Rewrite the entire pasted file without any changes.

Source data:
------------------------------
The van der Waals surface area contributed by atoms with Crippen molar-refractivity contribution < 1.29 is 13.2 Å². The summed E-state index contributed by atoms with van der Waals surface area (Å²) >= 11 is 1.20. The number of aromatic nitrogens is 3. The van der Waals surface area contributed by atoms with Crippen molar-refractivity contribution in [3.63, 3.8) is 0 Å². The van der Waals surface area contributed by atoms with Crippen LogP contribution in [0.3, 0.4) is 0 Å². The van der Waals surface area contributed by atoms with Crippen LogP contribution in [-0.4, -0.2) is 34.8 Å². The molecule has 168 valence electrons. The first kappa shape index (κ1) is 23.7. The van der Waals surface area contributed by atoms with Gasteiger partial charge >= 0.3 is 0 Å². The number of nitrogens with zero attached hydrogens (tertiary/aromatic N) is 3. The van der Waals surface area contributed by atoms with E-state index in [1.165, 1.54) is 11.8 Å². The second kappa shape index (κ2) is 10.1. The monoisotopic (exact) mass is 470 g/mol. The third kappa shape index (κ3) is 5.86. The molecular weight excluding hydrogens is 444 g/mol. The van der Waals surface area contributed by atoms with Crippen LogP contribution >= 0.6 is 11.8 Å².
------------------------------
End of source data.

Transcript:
The van der Waals surface area contributed by atoms with Crippen molar-refractivity contribution < 1.29 is 13.2 Å². The summed E-state index contributed by atoms with van der Waals surface area (Å²) >= 11 is 1.20. The number of aromatic nitrogens is 3. The van der Waals surface area contributed by atoms with Crippen molar-refractivity contribution in [3.63, 3.8) is 0 Å². The van der Waals surface area contributed by atoms with Crippen LogP contribution in [0.3, 0.4) is 0 Å². The van der Waals surface area contributed by atoms with Crippen LogP contribution in [-0.4, -0.2) is 34.8 Å². The molecule has 168 valence electrons. The first kappa shape index (κ1) is 23.7. The van der Waals surface area contributed by atoms with Gasteiger partial charge >= 0.3 is 0 Å². The number of nitrogens with zero attached hydrogens (tertiary/aromatic N) is 3. The van der Waals surface area contributed by atoms with E-state index in [1.165, 1.54) is 11.8 Å². The second kappa shape index (κ2) is 10.1. The monoisotopic (exact) mass is 470 g/mol. The third kappa shape index (κ3) is 5.86. The molecular weight excluding hydrogens is 444 g/mol. The van der Waals surface area contributed by atoms with Crippen LogP contribution >= 0.6 is 11.8 Å².